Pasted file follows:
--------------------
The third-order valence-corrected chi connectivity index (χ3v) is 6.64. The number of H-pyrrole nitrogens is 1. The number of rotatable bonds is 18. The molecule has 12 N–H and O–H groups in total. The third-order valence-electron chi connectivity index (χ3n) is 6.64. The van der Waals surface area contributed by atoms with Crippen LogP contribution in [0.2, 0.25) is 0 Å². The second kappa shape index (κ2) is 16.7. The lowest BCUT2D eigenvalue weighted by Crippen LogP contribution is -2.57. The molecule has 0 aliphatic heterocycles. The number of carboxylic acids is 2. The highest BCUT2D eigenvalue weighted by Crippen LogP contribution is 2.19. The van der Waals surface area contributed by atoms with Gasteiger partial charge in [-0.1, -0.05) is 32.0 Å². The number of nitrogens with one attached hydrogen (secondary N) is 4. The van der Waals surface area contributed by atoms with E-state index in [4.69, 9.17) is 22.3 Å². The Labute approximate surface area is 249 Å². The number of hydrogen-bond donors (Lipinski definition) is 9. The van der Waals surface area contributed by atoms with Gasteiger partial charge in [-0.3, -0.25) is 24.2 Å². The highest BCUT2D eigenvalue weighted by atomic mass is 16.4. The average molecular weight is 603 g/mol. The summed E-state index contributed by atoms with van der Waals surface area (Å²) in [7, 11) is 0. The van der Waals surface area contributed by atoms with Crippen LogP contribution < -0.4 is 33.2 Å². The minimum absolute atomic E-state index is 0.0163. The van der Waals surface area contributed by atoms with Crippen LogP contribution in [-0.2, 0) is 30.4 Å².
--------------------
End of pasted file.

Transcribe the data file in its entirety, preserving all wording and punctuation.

The third-order valence-corrected chi connectivity index (χ3v) is 6.64. The number of H-pyrrole nitrogens is 1. The number of rotatable bonds is 18. The molecule has 12 N–H and O–H groups in total. The third-order valence-electron chi connectivity index (χ3n) is 6.64. The van der Waals surface area contributed by atoms with Crippen LogP contribution in [0.2, 0.25) is 0 Å². The second kappa shape index (κ2) is 16.7. The lowest BCUT2D eigenvalue weighted by Crippen LogP contribution is -2.57. The molecule has 0 aliphatic heterocycles. The number of carboxylic acids is 2. The highest BCUT2D eigenvalue weighted by Crippen LogP contribution is 2.19. The van der Waals surface area contributed by atoms with Gasteiger partial charge in [-0.1, -0.05) is 32.0 Å². The number of nitrogens with one attached hydrogen (secondary N) is 4. The van der Waals surface area contributed by atoms with E-state index in [4.69, 9.17) is 22.3 Å². The Labute approximate surface area is 249 Å². The number of hydrogen-bond donors (Lipinski definition) is 9. The van der Waals surface area contributed by atoms with Gasteiger partial charge in [-0.3, -0.25) is 24.2 Å². The highest BCUT2D eigenvalue weighted by atomic mass is 16.4. The average molecular weight is 603 g/mol. The summed E-state index contributed by atoms with van der Waals surface area (Å²) in [7, 11) is 0. The van der Waals surface area contributed by atoms with Crippen LogP contribution < -0.4 is 33.2 Å². The minimum absolute atomic E-state index is 0.0163. The van der Waals surface area contributed by atoms with Crippen LogP contribution in [-0.2, 0) is 30.4 Å².